Like many of you, I bake a lot of cookies. So much so, that when The New York Times story broke warning of the risks of eating foods made with uncooked flour, my neighbor, possibly concerned I was moments away from eating raw cookie dough (not unreasonably), made sure to tell me about it immediately.
But for all of the batches I've made, I've spent remarkably little time thinking about what I'm baking them on. I tend to reach for my silicone baking mat more often than parchment paper (since it’s infinitely more reusable than parchment) unless a recipe specifies for one or the other. I’d never given much thought to the impact either might have on baking until Baking Club member Jacqueline Mensinger shared a photo (below) with a side-by-side comparison—the cookies baked on parchment paper are noticeably puffier.
We all wondered what was going on, and when another member, Katie Miller Armendariz, asked if it's okay to use a silicone mat when a recipe calls for parchment, Stella Parks filled us in on the difference:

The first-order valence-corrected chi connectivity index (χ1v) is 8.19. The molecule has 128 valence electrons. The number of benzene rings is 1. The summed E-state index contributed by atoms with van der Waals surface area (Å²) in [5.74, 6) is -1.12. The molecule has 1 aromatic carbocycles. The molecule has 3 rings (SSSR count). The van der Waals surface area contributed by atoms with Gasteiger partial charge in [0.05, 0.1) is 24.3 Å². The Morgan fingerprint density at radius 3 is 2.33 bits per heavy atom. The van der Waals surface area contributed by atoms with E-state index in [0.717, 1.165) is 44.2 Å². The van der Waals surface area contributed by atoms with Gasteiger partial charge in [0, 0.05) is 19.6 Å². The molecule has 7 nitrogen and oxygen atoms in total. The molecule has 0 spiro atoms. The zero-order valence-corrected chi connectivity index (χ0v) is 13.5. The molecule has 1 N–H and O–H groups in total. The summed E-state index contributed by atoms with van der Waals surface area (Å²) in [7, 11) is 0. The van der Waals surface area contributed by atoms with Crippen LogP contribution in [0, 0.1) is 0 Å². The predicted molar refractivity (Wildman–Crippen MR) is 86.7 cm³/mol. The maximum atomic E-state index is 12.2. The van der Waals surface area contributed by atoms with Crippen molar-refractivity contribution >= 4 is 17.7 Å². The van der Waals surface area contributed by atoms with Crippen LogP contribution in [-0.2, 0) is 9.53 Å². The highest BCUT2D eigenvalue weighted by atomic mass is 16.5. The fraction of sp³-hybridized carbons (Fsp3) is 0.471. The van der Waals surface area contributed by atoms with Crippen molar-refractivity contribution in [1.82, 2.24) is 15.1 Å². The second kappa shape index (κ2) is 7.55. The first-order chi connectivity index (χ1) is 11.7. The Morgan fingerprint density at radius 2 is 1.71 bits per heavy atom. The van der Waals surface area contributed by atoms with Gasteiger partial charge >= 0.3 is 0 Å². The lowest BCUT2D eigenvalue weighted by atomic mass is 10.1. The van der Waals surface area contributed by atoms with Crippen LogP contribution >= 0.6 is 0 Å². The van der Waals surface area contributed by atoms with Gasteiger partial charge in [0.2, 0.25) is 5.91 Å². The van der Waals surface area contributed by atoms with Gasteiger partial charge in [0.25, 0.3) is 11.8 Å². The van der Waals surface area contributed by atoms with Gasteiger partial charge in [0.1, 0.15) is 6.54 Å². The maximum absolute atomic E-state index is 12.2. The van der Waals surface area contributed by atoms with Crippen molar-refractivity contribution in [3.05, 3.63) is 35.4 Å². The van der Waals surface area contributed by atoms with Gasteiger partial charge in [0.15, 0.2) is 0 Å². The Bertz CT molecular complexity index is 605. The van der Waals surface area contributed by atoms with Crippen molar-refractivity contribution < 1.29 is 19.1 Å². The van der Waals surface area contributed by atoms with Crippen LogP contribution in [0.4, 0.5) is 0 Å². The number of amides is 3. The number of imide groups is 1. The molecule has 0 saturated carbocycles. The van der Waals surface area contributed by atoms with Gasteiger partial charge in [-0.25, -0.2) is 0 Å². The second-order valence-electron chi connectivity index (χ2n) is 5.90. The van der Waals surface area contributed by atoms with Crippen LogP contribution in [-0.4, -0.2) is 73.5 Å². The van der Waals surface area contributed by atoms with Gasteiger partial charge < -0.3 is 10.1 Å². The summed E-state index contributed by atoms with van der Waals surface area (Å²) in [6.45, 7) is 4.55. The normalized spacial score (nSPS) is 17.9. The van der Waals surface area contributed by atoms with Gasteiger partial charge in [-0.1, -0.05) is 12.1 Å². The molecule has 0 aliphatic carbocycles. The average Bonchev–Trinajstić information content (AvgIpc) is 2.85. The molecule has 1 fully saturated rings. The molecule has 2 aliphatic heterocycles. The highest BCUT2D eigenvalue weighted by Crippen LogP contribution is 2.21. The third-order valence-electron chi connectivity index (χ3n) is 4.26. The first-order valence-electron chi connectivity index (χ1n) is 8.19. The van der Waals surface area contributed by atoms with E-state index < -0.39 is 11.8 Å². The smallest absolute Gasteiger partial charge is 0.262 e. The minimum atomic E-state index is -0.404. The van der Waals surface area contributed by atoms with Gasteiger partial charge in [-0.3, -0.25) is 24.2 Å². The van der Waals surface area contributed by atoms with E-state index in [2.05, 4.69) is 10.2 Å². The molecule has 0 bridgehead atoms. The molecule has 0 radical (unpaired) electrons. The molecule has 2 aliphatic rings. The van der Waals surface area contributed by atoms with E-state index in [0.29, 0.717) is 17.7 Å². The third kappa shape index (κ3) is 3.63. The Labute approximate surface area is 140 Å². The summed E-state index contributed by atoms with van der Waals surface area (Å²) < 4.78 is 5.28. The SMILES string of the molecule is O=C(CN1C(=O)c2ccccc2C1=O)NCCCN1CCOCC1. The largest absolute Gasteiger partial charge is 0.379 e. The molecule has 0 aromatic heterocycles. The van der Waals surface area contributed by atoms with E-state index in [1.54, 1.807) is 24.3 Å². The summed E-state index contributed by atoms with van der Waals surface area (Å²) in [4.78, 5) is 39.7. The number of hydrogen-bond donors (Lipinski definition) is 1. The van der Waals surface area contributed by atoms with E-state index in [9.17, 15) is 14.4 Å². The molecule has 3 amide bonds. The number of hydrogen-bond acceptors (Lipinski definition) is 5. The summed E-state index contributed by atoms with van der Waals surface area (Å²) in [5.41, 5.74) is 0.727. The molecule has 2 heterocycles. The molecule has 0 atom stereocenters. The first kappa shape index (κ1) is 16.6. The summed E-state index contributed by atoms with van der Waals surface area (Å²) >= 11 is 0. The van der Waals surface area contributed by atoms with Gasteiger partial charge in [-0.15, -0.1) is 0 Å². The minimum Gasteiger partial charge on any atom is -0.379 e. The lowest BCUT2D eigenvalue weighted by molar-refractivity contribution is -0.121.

Parchment keeps cookies from spreading too much in the oven, and keeps their texture nice and light. Silicone encourages more spread, reduces conductivity, and can often cause baked goods to sweat on the bottom as they cool which can make the texture a little weird.
So when to use one or the other? Here are a few guidelines to follow:
Aside from stopping cookies from creeping, parchment should be your go-to choice if the recipe calls for cutting it to fit a pan (unless you're ready to sacrifice an old silicone mat for a good cause, more on that below). Parchment is also a smart choice when you want to be able to trace guides for yourself (remember to flip the paper after drawing), like for a pavlova or cream puffs.
Aside from using silicone mats when you do want to encourage cookie spreading, there are other good times to turn to silicone. Medrich tells us that tuiles will brown better on silicone than tuiles baked on parchment—plus they'll hold their shape well. And, if you have a silicone mat that's on its last legs, Medrich shows you to turn it into a mold for tiny ice cream cones. Dorie Greenspan says you can use either silicone or parchment for macarons, but notes that you'll get better results with a silicone mat.
by Alice Medrich
by Dorie Greenspan
Do you have specific things you prefer to bake on parchment or silicone mats? Tell us all in the comments.
This month, our Baking Club is baking through Yotam Ottolenghi and Helen Goh's cookbook Sweet: Desserts from London's Ottolenghi. Head here for details on how to participate and what books we’ll be covering in the new year.